- Gloria Hartenbaum (born Gizelle Herskovits, later Gizelle Hersh) was the oldest daughter of Emanuel and Mariska Herskovits. She was born on May 22, 1922 in Satu Mare, Romania and grew up in Bixad, a small nearby community that served as a summer spa resort. Gizelle had four younger siblings: a brother Alexander and three sisters Vicky (later Zepnick), Magda (later Kramer), and Katya (later Rezak). The family was upper middle class family. Emanuel Herskovits owned a bus company and restaurant, and the family lived in a large house with two maids. Emanuel was also a devoted follower of the Munkaczer Rebbe, and he would frequently host Friday night worship ceremonies in their house. The children attended a local Roman Catholic school in Bixad that had sections for both Catholics and other nationalities/religious groups. Around 1937, the family began to experience the effects of antisemitism. Emanuel's bus corporation was taken away and given to a Romanian man named Mera; a few years later their family's restaurant was closed down. In 1940, Satu Mare became part of Hungary, and in March 1944 Germany invaded the region. Despite these hard times, the Herskovits family decided to stay together in their home. In 1944, the heads of households in the town were required to report to city hall and register their families. One week later, the Herskovits family along with many others were gathered and transported to the Satu Mare ghetto. For ten days, they shared a single room in a house with the Waldman family. At the end of April 1944, the Jews of the ghetto were loaded into cattle cars with 100 people per car. Gizelle spent three nights and two days on the train before arriving in Auschwitz II-Birkenau. Upon arrival, the SS officer at the ramp tasked Gizelle with translating Hungarian to German for him. She stood with him at the head of the line as he sorted the arriving transport. The elderly, the ill, and mothers with young children were sent one way while young, able-bodied people were sent the other way. Gizelle's parents were sent towards the gas chambers while her siblings were sent to the barracks. When her family was separated, her mother yelled to her: "Gizelle, save the children!" The first chance she got, Gizelle headed towards the barracks to find her siblings. Gizelle soon learned that her brother had been taken to the men's barracks, so she was now solely responsible for her three younger sisters. The girls were then sent to the showers where their heads were shaved and they were forced to strip and put on striped uniforms.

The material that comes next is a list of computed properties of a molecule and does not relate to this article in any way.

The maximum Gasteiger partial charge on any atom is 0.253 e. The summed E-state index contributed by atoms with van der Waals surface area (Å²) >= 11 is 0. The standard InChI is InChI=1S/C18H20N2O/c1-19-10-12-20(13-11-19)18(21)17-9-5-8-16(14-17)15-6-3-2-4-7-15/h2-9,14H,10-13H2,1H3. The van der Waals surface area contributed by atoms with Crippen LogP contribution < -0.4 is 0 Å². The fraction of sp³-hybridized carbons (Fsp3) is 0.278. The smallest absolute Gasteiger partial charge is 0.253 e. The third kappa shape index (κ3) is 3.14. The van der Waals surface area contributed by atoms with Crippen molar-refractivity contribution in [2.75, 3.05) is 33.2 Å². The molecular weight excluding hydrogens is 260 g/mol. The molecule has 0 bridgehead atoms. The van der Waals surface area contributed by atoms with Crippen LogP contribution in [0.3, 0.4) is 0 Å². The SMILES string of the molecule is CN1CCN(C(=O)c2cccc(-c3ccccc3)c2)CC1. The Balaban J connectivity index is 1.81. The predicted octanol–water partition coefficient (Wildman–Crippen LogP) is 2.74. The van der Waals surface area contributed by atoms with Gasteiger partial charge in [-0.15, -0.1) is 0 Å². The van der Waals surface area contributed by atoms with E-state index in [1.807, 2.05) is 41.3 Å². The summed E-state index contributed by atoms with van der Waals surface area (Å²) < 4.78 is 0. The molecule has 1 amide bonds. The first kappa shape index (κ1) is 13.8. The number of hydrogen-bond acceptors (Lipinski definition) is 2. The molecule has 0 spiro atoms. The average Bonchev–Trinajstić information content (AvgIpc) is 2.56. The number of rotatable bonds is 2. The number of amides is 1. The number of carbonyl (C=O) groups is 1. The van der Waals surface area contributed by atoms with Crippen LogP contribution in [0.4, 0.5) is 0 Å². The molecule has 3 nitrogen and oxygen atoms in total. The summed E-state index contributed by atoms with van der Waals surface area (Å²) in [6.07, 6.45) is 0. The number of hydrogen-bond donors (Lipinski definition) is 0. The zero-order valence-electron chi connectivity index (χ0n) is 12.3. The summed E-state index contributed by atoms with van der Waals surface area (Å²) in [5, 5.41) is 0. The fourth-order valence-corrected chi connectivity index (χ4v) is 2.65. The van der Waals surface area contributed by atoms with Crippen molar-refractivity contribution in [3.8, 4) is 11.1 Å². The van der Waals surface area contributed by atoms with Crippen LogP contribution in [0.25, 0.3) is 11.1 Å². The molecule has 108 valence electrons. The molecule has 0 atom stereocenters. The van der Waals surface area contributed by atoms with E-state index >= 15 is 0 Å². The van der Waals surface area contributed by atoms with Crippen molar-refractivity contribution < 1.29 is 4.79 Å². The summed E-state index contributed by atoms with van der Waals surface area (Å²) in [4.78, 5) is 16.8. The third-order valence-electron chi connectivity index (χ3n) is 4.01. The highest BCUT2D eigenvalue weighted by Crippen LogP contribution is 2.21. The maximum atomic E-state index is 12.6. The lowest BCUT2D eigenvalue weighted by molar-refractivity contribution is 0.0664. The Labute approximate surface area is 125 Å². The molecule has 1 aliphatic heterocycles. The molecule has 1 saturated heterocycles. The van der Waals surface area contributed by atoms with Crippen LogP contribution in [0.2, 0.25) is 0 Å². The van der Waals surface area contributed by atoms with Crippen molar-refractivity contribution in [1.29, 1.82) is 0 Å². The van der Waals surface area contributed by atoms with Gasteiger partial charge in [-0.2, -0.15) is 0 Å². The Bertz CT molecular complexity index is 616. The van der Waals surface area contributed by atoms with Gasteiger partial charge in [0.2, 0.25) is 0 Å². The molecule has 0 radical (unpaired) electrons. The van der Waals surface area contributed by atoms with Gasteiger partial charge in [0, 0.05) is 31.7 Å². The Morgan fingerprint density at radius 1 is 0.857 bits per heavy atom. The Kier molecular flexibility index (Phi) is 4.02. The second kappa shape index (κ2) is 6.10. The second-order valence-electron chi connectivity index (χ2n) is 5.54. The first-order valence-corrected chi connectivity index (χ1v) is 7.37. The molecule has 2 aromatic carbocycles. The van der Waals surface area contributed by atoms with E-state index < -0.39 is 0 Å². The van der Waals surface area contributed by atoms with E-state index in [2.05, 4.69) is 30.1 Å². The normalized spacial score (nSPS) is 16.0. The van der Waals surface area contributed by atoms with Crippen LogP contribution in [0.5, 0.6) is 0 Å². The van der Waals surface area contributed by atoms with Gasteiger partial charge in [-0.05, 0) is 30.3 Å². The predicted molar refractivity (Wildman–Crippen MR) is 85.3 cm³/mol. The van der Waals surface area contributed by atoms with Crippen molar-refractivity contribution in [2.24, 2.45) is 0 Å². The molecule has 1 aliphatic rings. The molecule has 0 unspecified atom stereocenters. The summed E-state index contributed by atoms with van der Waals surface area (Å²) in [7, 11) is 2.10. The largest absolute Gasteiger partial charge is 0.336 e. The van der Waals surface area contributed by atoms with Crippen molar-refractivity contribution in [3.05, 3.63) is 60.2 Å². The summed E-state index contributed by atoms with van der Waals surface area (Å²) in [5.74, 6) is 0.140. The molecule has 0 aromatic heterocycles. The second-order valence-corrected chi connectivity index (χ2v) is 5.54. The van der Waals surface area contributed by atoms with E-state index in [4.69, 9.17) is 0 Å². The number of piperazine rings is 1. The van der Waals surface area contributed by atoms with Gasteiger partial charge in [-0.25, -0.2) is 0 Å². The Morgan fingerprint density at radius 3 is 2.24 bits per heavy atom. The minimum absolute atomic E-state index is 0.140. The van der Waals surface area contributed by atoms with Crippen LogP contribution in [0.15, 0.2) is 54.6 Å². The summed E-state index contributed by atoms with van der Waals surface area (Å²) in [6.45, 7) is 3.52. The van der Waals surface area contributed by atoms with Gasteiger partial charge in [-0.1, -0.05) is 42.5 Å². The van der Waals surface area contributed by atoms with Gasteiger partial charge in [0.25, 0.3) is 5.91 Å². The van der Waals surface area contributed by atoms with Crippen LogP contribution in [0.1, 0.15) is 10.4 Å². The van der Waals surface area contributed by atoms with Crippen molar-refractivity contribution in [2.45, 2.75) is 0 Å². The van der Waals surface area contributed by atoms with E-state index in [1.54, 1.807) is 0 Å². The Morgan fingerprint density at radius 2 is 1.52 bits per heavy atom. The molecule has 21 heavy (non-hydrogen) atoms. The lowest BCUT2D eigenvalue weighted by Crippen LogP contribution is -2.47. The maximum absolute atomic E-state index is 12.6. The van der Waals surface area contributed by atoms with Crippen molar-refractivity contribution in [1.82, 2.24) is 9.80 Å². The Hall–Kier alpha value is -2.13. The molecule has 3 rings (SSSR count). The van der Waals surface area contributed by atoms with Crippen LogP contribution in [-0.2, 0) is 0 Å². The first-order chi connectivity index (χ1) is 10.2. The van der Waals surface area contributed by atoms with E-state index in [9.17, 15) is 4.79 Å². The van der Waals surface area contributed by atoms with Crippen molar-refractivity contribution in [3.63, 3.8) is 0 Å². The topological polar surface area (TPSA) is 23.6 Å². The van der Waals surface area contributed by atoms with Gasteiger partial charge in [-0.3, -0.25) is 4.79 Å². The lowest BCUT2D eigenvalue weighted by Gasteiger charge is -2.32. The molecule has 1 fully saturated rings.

Gizelle and her sisters stayed at Auschwitz II-Birkenau until the end of August 1944. At that time, they were chosen as part of a group of 1,000 girls who were sent to Geislingen an der Steige to work in the factories with 20,000 POW men. The girls worked in shifts and were taught to use the press machines to help produce pistols. Eventually, Gizelle got a job in the kitchen where she was able to get some extra food for her family. When nearby Stuttgart was bombed, the Herskovits girls were at the factory/camp which somehow remained untouched. Soon after, the factory was closed, and at the end of March 1945 the girls were sent on a train to Dachau.
There, Gizelle and her sisters found their Uncle Adolf's sons, Alan and Andrew Herskovits, who had just arrived from a death march. However, the girls did not remain for long. The 1,000 girls were told that they would be going away to a mountain resort, and were loaded up into cattle cars again. The train moved back and forth on the tracks for eight days before finally ending up exactly where it started and liberated by American forces. The Army cared for the girls for about four weeks. Gizelle and her sisters eventually went to the Feldafing displaced persons camp near Munich. They learned that their parents had been killed in the gas chambers at Auschwitz II-Birkenau and that their brother, Alexander, was killed one week before liberation at Mauthausen, Gizelle knew she and her sisters could not go back home. She contacted cousins who lived in the United States who agreed that the sisters could come stay with them. The Herskovits sisters were sponsored by the UJA (United Jewish Appeal), and arrived in America on December 22, 1945. One year after arriving in the States, Gizelle now Gloria became engaged to Bela Hartenbaum, a U.S. Veteran who had served in Japan during the war. The couple married and had two children and seven grandchildren.
Gloria has also written a book, under the name Gizelle Hersh, about her experience during the Holocaust called, "Gizelle, Save the Children!"